View from a Classroom

As you all know, the windows in my classroom were changed during the Summer. The new panes are not covered by a thick mesh, hindering my view of the outside. Instead, the new window protectors are thin and barely noticeable.

View from a Classroom Window. © Colline Kook-Chun, 2017

The view from my window has also changed. Now I see the new play structure and the green of the pristine soccer field and running track. When I work from my desk in my classroom, I can enjoy the sight of children at play as well as the pleasing aesthetic of the newly renovated grounds.

What do you see through your window at work?

© Colline Kook-Chun, 2017

(This post is a response to the weekly WordPress photo challenge. This week the prompt is: windows)

FMF Day 2: Tell

Modern life tells on our bodies. The lack of exercise shows in our weight and lack of muscle. Our diet shows in our constant fatigue and large bodies. Our stress shows in our haggard and drawn faces.

Modern life allows no time for repose and just being. We rush from point to point and often feel the clock ticking within our minds. Many children experience the same stress as they are shunted from one activity to another. High school students are expected to ‘hit the books’ as a heavy workload is piled onto them.

Modern life is reflected in our faces. In the bleary eyes in the morning as we stagger (sometimes literally) to our workplace or place of learning. The circles under our eyes tell of late nights and over-exposure to screens. (Yes, children show these signs as well).

Magazines and TV shows may show that modern life is great – we have so much more now than they had in the past. Life is shown to be easier. But is it? Our bodies tell that it may not be so.

Does your body show signs of modern life?

© Colline Kook-Chun, 2017

(This post is in response to the FMF October challenge in which we write for 5 minutes every day in October. To read any posts you may have missed on my series titled Reflections on Modern Life, click here.)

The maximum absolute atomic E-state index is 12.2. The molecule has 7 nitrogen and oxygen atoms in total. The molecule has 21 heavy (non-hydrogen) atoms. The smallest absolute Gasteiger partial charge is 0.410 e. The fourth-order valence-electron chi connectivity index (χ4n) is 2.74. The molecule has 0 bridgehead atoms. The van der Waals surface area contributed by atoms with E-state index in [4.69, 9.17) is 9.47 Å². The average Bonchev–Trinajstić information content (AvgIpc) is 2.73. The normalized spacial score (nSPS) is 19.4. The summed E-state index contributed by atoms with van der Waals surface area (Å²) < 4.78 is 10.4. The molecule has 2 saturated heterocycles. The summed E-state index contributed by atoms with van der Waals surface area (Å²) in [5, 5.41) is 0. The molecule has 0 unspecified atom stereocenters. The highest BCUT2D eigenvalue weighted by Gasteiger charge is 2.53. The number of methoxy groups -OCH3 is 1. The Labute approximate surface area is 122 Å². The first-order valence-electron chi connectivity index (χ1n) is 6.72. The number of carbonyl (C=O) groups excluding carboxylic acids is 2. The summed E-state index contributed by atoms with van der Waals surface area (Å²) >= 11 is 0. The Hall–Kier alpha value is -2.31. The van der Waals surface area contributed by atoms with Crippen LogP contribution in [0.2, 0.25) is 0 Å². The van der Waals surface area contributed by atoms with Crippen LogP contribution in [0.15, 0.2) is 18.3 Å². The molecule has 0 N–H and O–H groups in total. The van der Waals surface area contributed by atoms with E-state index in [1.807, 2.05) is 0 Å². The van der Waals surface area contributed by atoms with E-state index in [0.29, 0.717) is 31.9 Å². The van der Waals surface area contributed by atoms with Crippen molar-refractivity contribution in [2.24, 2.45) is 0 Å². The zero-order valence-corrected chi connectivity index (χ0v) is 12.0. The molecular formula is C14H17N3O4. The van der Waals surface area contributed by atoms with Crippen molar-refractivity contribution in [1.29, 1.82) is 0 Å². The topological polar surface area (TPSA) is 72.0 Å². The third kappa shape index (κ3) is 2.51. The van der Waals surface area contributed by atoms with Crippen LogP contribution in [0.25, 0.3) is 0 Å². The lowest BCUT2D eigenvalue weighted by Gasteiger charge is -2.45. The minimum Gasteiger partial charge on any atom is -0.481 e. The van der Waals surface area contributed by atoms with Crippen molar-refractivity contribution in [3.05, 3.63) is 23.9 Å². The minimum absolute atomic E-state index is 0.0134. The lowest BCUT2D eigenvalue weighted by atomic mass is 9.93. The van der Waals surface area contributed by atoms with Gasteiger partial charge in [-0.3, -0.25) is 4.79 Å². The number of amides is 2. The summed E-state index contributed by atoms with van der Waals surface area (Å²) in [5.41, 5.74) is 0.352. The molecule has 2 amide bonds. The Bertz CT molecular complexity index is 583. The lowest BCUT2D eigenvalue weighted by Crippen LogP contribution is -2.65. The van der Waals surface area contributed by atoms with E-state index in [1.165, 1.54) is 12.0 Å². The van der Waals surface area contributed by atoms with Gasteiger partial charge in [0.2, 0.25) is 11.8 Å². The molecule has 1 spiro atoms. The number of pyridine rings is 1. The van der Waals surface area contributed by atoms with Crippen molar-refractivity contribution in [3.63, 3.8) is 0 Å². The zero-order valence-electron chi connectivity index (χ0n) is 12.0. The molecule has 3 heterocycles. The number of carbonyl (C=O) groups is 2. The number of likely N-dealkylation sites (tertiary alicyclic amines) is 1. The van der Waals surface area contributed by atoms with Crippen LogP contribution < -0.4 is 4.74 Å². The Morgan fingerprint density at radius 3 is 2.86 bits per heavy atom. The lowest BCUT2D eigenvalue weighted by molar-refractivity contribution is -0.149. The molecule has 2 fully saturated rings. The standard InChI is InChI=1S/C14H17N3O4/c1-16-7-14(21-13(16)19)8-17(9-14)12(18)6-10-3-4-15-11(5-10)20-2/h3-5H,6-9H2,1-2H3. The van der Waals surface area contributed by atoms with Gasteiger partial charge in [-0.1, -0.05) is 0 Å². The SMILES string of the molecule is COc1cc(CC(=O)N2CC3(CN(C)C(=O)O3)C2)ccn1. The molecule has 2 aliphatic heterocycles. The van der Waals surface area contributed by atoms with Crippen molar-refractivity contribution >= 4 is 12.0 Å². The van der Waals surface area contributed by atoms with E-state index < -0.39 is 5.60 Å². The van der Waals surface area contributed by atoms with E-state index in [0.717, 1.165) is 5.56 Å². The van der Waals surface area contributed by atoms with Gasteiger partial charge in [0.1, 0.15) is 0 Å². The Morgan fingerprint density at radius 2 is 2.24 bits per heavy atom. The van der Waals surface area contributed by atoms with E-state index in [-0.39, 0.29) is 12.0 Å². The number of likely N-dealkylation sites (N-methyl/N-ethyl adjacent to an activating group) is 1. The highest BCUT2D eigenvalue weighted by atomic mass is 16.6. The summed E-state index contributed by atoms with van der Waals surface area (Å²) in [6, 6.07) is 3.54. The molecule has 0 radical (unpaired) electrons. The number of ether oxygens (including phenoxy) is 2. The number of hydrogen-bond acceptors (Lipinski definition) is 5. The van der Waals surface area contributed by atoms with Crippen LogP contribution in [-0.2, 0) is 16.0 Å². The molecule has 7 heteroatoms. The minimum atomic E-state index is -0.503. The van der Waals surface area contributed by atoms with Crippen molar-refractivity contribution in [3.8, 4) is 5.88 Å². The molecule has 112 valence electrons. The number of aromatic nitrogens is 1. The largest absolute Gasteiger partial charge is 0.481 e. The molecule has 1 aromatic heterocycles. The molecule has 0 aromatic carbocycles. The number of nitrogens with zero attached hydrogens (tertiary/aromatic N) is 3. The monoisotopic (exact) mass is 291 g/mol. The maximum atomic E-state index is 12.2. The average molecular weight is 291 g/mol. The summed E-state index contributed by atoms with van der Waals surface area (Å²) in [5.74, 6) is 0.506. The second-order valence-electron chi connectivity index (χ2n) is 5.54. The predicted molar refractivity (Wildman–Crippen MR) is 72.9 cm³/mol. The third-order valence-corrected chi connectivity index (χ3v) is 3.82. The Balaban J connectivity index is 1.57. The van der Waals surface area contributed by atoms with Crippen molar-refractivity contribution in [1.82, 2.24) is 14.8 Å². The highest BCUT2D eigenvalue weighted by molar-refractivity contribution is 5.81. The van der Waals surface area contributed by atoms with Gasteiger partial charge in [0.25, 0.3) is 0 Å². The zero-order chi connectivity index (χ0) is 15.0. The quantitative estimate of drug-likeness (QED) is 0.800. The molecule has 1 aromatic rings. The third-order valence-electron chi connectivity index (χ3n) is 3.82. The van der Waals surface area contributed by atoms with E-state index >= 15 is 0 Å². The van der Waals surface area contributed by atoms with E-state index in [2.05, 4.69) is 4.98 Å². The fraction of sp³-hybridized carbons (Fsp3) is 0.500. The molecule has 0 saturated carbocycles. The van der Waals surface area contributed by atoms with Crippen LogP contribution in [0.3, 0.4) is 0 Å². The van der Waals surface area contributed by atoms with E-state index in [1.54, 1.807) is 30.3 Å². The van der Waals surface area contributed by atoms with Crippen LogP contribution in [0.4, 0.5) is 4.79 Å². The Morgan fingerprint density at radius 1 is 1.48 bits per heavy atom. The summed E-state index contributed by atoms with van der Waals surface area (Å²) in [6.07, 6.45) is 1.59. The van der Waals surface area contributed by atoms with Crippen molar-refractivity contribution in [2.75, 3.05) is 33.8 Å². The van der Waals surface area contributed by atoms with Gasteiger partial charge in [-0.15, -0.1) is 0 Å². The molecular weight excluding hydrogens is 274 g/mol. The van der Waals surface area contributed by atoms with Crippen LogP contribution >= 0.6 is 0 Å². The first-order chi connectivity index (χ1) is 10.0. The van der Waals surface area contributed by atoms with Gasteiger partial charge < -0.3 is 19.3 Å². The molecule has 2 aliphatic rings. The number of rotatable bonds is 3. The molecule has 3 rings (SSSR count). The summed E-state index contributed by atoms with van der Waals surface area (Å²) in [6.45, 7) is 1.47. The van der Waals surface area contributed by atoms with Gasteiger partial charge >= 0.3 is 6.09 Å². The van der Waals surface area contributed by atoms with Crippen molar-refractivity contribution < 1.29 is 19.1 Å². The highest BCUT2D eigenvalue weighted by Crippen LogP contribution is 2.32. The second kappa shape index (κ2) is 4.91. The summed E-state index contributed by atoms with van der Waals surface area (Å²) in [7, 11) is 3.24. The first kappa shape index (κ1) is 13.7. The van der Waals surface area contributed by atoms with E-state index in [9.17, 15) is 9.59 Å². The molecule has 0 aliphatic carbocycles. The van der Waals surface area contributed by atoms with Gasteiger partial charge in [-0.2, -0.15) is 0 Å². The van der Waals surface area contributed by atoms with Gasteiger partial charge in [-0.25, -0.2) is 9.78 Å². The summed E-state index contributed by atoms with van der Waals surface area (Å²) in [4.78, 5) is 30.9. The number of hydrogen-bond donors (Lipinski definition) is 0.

Weekend Coffee Share: A Week Too Short

If we were having coffee, I would welcome you with a tired smile. The heat continued until Wednesday, making outdoor activity a little difficult. My sleep during the week was restless because it was so hot (no, I do not have a/c at home – we rely on fans). For the first three days of the week, I was grateful that I now have air conditioning in my classroom – it makes being nearer the construction on the neighbouring site worth it! The children came in from recess relieved to be in a cool space. Everyone was relieved when the temperatures dropped on Thursday – but were not happy with the rain and the drop to below 10c on Friday.

If we were having coffee, I would tell you that on Wednesday I went to a teacher’s workshop to refresh my knowledge on running records and using the reading kit for French Immersion the school board that I work for uses. I went with two of the people I am mentoring. It was good to spend some time with them and to get to know them a little more.

Practising Running Records. © Colline Kook-Chun, 2017

This year, the school board wants us to focus on reading with the grade 1s. We are to begin working with them early on in the year so that we can avoid them experiencing difficulties down the line. Our admin is supporting us in training us (there are 5 grade 1 teachers) and giving us support to implement the plan laid out by the superintendent. Twice a week for 1 1/2 hours, I have someone coming in to read with the at risk students in my class. Organising the reading and making the assessment more formal will help, I think, with knowing which children need help..

If we were having coffee, I would tell you that I am going to try Class Dojo, a programme/App that claims to help teachers communicate with parents about what is going on in the classroom, and about their own child. I set up my account yesterday and sent out the invites to all my parents. I hope to begin using it on Monday. I will let you know how it goes and whether it works well.

Class Dojo is set up! © Colline Kook-Chun, 2017

If we were having coffee, I would tell you that the teaching week coming up will be four days. Friday is a PA day (professional activity) filled with staff meetings. I would also tell you that next weekend is Thanksgiving here in Canada so many families will be preparing for their family dinners.

Have a wonderful evening and enjoy your week. Our temperatures are forecast to rise – but not as high as they were last week!

What would you tell me if we were having coffee?

© Colline Kook-Chun, 2017